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RJB

What About Birds ?

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RJB

  I dont mean to sound so ignorant but ive been watching some dino type shows on TV and I realized a question.  On one of the shows a guy was pointing out the KT boundry.  Then he goes on to say that below this boundry dinosaurs can be found and that above this bondry no dinosaurs can be found.   On another show they were talking about how birds are decendants of the dinosaurs.  So, my question is,  How can birds have evovled from something that went extinct 65 million years ago?   I know there must be a simple answer,,,,, but what the heck is it?

 

RB

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Al Dente

Brief answer- birds evolved from dinosaurs in the Jurassic, long before the end Cretaceous event that killed the non-avian dinosaurs.

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ziggycardon

Well I think the most simple answer to that is because birds evolved before the KT extinction. 
It's actually false documentaries say that all dinosaurs went extinct after the KT extinction, all non-avian dinosaurs did. But the avian dinosaurs which we now call birds did survive.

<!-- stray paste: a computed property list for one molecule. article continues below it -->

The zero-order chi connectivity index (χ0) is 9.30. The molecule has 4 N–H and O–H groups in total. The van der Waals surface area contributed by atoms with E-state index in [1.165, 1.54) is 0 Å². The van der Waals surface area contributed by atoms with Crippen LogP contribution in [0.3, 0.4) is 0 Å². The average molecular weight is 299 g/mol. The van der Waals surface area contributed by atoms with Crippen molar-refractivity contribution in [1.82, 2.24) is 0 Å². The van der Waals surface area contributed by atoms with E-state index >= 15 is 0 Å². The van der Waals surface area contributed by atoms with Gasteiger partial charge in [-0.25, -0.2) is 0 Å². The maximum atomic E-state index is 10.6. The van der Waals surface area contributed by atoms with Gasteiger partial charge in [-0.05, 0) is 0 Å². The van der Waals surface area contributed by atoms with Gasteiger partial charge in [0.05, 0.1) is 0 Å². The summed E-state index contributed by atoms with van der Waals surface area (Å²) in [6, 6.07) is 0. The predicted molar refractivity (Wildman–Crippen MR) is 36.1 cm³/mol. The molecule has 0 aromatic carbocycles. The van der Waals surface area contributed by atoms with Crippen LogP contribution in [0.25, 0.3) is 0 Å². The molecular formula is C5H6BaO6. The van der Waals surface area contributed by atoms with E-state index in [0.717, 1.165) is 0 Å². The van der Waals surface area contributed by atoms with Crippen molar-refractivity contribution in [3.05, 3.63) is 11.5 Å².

This bird for instance, which was discribed a few months ago, is the oldest known modern birds species, which lived a few 100 000 years before the KT-extinction. 

 

 

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Bobby Rico

Good question Ron , I thought the birds had evolve long time before the mass exhibition. I believe most of the  tree dwelling bird died out because of the forests been destroyed by lack of light and acid rain. The ground living birds like say chickens survived in the same ways as the early  rodents did and they evolved into modern day birds. 

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RuMert

If you are referring to thebrainscoop youtube channel with a recent video actually featuring a guy pointing to the K-Pg boundary in an outcrop, they did remark the birds survived the event:)

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siteseer
11 hours ago, Bobby Rico said:

Good question Ron , I thought the birds had evolve long time before the mass exhibition. I believe most of the  tree dwelling bird died out because of the forests been destroyed by lack of light and acid rain. The ground living birds like say chickens survived in the same ways as the early  rodents did and they evolved into modern day birds. 

 

Hi Bobby,